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Ilkka Niiniluoto [142]Ilkka Maunu Niiniluoto [1]
  1. Critical Scientific Realism.Ilkka Niiniluoto - 1999 - Oxford University Press.
    This book comes to the rescue of scientific realism, showing that reports of its death have been greatly exaggerated. Philosophical realism holds that the aim of a particular discourse is to make true statements about its subject matter. Ilkka Niiniluoto surveys different kinds of realism in various areas of philosophy and then sets out his own critical realist philosophy of science.
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  2.  56
    Scientific Progress as Increasing Verisimilitude.Ilkka Niiniluoto - 2014 - Studies in History and Philosophy of Science Part A 46:73-77.
    According to the foundationalist picture, shared by many rationalists and positivist empiricists, science makes cognitive progress by accumulating justified truths. Fallibilists, who point out that complete certainty cannot be achieved in empirical science, can still argue that even successions of false theories may progress toward the truth. This proposal was supported by Karl Popper with his notion of truthlikeness or verisimilitude. Popper’s own technical definition failed, but the idea that scientific progress means increasing truthlikeness can be expressed by defining degrees (...)
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  3.  18
    Truthlikeness.Ilkka Niiniluoto - 1989 - Journal of Symbolic Logic 54 (1):297-300.
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  4.  44
    Optimistic Realism About Scientific Progress.Ilkka Niiniluoto - 2017 - Synthese 194 (9):3291-3309.
    Scientific realists use the “no miracle argument” to show that the empirical and pragmatic success of science is an indicator of the ability of scientific theories to give true or truthlike representations of unobservable reality. While antirealists define scientific progress in terms of empirical success or practical problem-solving, realists characterize progress by using some truth-related criteria. This paper defends the definition of scientific progress as increasing truthlikeness or verisimilitude. Antirealists have tried to rebut realism with the “pessimistic metainduction”, but critical (...)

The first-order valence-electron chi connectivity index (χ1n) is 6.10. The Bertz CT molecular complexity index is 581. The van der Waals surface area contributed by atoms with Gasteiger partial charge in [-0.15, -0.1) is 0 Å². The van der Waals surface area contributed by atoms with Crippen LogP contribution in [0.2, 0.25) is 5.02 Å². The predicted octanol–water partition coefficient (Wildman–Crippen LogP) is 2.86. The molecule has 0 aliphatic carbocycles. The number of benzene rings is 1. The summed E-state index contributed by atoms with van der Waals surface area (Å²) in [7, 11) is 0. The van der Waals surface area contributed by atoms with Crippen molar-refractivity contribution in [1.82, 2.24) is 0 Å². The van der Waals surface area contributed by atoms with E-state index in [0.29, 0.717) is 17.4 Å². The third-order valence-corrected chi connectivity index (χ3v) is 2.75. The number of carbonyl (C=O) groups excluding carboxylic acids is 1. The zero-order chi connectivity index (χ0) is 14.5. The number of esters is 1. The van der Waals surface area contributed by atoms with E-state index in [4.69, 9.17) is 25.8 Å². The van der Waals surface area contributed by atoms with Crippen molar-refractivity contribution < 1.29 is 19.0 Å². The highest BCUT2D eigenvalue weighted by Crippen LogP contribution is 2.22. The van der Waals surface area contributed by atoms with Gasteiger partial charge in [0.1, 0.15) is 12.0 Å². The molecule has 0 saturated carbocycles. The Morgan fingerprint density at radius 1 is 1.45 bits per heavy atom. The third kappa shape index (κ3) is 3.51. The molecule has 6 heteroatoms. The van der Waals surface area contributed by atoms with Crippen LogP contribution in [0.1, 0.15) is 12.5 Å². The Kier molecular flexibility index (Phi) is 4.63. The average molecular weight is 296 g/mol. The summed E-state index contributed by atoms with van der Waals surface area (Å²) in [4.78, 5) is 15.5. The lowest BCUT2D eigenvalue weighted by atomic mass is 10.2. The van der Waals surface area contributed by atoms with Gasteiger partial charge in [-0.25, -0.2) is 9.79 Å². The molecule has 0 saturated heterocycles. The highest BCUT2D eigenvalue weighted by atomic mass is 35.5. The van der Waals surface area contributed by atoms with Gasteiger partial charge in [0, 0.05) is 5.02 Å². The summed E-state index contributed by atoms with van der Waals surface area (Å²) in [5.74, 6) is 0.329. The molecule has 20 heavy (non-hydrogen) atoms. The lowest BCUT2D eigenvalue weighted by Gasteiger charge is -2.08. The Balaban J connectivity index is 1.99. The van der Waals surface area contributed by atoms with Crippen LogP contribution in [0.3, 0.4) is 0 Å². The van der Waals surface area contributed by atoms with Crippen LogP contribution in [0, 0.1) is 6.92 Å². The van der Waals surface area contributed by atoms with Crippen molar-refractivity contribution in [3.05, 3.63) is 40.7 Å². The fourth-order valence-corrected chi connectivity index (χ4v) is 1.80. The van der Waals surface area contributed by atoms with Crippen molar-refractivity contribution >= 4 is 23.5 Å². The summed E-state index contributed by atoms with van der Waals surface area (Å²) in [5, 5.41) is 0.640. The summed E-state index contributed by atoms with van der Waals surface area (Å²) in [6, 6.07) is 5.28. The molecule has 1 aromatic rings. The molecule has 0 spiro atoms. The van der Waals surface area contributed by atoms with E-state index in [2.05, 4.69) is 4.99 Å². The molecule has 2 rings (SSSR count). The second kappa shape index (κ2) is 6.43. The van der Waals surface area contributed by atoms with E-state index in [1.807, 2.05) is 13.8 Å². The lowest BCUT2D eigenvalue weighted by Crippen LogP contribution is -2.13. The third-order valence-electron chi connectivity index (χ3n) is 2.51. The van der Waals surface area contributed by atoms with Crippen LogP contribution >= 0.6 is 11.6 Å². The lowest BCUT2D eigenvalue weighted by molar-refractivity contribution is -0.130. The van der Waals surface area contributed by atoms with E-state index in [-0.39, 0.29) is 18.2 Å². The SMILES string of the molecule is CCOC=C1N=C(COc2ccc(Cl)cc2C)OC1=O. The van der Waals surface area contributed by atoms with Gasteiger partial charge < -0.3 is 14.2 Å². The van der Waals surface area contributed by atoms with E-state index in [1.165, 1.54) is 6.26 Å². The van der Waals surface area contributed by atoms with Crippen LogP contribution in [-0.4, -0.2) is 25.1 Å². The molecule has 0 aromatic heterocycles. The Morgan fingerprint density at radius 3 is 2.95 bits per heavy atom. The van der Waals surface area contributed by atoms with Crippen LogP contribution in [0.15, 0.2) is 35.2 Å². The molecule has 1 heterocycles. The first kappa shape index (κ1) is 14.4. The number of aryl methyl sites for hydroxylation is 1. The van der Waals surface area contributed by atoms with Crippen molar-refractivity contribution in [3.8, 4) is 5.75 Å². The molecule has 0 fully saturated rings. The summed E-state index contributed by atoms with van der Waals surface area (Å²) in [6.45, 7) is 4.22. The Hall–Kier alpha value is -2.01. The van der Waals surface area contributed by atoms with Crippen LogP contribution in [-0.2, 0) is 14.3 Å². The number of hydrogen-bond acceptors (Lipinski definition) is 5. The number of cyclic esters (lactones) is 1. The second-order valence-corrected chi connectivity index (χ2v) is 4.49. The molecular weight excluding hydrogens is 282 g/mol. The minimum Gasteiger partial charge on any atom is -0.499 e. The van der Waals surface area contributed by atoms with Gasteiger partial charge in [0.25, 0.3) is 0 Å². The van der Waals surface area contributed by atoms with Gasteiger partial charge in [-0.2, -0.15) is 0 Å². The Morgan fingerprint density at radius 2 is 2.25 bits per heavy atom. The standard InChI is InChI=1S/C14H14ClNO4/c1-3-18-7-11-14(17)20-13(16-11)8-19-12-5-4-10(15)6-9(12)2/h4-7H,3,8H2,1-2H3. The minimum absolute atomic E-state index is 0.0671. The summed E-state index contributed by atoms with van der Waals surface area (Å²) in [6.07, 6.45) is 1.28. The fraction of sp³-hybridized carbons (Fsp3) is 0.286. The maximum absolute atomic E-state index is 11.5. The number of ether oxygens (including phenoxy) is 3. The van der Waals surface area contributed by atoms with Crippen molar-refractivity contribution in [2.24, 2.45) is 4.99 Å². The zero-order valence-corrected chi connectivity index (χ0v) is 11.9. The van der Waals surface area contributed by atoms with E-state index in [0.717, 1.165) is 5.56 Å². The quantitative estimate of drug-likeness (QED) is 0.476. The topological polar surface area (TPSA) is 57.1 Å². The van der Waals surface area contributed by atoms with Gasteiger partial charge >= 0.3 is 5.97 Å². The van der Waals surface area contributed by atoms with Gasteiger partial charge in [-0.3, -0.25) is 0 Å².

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  5.  55
    Revising Beliefs Towards the Truth.Ilkka Niiniluoto - 2011 - Erkenntnis 75 (2):165-181.
    Belief revision (BR) and truthlikeness (TL) emerged independently as two research programmes in formal methodology in the 1970s. A natural way of connecting BR and TL is to ask under what conditions the revision of a belief system by new input information leads the system towards the truth. It turns out that, for the AGM model of belief revision, the only safe case is the expansion of true beliefs by true input, but this is not very interesting or realistic as (...)
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  6.  85
    Scientific Progress.Ilkka Niiniluoto - 2008 - Synthese.
  7. Defending Abduction.Ilkka Niiniluoto - 1999 - Philosophy of Science 66 (3):451.
    Charles S. Peirce argued that, besides deduction and induction, there is a third mode of inference which he called " hypothesis " or " abduction." He characterized abduction as reasoning " from effect to cause," and as " the operation of adopting an explanatory hypothesis." Peirce ' s ideas about abduction, which are related also to historically earlier accounts of heuristic reasoning, have been seen as providing a logic of scientific discovery. Alternatively, abduction is interpreted as giving reasons for pursuing (...)
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  8.  2
    Scientific Progress as Increasing Verisimilitude.Ilkka Niiniluoto - 2014 - Studies in History and Philosophy of Science Part A 46:73-77.
    According to the foundationalist picture, shared by many rationalists and positivist empiricists, science makes cognitive progress by accumulating justified truths. Fallibilists, who point out that complete certainty cannot be achieved in empirical science, can still argue that even successions of false theories may progress toward the truth. This proposal was supported by Karl Popper with his notion of truthlikeness or verisimilitude. Popper’s own technical definition failed, but the idea that scientific progress means increasing truthlikeness can be expressed by defining degrees (...)